Wednesday, July 29, 2015

Roger Goodell Has Lost Control

When Paul Tagliabu's career as commissioner of the National Football League came to an end, a young, sharp-dressed future of hope was selected to take over the NFL. That hope-inspiring young man was Roger Goodell. Very few questioned the charismatic figure. It was a welcomed change.

Goodell's tenure has been mired by controversial player decisions -- both on and off of the football field. From concussions to drugs to domestic disputes. In the agreement outlined in the Collective Bargaining Agreement in 2010, Goodell was awarded full power as judge, jury, and executioner of any of these situations he wanted to handle. It was this one crucial clause that held up the agreement during the locket, and it has proven to be his unraveling.

Last season, former Baltimore Ravens RB Ray Rice became the center of attention for a domestic violence case. Rice knocked his then-fiance unconscious during an argument. Goodell originally levied a two-game suspension on Rice, and then admitted the situation was handled poorly by all. A new domestic abuse policy was installed in response. After footage from inside of the elevator became available, Goodell decided to suspend Ray Rice indefinitely. An appeal showed that Rice never lied about that night to Goodell before the 2-game suspension, prompting a reinstatement for Rice.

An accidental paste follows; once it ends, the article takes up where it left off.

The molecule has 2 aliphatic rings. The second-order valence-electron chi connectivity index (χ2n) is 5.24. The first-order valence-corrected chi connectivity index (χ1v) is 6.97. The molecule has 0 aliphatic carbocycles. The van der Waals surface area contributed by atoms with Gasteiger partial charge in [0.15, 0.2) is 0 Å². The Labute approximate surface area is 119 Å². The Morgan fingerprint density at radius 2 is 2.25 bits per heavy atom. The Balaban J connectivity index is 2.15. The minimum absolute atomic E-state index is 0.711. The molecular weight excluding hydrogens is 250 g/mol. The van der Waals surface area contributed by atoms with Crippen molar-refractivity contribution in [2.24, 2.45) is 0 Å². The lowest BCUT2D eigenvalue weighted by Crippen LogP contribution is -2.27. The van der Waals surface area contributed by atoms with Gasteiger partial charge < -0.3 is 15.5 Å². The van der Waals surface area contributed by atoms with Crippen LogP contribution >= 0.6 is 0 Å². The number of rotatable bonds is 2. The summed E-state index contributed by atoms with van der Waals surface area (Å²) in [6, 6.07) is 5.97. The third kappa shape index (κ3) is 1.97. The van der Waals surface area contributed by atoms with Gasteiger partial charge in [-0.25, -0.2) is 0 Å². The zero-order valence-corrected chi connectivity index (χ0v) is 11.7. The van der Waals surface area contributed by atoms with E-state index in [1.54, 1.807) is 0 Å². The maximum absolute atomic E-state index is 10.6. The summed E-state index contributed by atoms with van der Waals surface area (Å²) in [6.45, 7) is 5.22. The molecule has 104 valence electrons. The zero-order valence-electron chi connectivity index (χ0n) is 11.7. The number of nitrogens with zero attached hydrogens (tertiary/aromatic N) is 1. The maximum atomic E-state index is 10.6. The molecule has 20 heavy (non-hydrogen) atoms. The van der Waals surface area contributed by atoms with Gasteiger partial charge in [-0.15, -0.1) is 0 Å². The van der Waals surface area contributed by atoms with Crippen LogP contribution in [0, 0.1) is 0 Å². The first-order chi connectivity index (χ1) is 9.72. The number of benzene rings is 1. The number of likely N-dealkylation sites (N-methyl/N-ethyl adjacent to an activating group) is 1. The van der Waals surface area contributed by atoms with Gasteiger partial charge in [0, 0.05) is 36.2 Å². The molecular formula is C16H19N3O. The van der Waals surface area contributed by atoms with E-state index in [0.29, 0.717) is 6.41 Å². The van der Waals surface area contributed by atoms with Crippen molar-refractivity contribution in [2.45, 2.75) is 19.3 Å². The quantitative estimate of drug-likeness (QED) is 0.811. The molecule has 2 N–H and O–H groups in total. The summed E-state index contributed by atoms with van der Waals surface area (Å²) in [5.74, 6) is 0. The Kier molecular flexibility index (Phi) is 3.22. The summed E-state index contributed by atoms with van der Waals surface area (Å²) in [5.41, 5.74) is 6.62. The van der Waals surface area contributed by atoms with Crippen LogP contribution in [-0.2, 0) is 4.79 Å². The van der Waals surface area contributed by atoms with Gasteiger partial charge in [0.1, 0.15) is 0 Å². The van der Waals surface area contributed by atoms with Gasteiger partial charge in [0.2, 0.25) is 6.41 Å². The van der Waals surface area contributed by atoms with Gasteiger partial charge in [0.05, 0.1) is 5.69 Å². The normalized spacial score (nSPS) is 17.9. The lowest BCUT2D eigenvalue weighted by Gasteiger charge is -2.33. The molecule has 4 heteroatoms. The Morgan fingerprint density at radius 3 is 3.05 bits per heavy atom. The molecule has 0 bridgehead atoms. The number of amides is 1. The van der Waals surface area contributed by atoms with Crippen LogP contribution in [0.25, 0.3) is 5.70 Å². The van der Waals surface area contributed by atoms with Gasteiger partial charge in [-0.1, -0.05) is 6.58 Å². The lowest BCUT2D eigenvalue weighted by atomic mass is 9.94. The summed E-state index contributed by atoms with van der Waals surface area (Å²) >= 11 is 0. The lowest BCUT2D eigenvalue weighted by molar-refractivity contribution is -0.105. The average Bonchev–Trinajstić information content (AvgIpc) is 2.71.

As Goodell fumbled this 0-tolerance policy, he also fumbled his credibility. On-field penalties turned into stricter suspensions than domestic abuse. Tom Brady's alleged involvement in deflated footballs cost him 4 games. Greg Hardy's suspension for a domestic abuse case was decreased from 10 games to 4.

The NFL is not likely to take a hit for any of this, but there is a shadow cast on Goodell's name, and word. Players are more terrified of incidental contact to the helmet of an opponent than they are of beating up women. While teams can choose to not play a player for violating team conduct (domestic abuse falls under this category), the Judge, Jury, and Executioner Goodell can not suspend a player for domestic abuse for any period of time over 4 weeks and get away with it. Hardy's appeal made sure of this, and Hardy's downgrade was made possible by Goodell's poor handling of the Rice case.

The only chance of the NFL getting these problems corrected, is for Goodell to have no authority in them. A new commissioner could adjust this. A new addendum in the CBA could easily be made, agreeable by all parties, if a new authority figure is in charge.

If.

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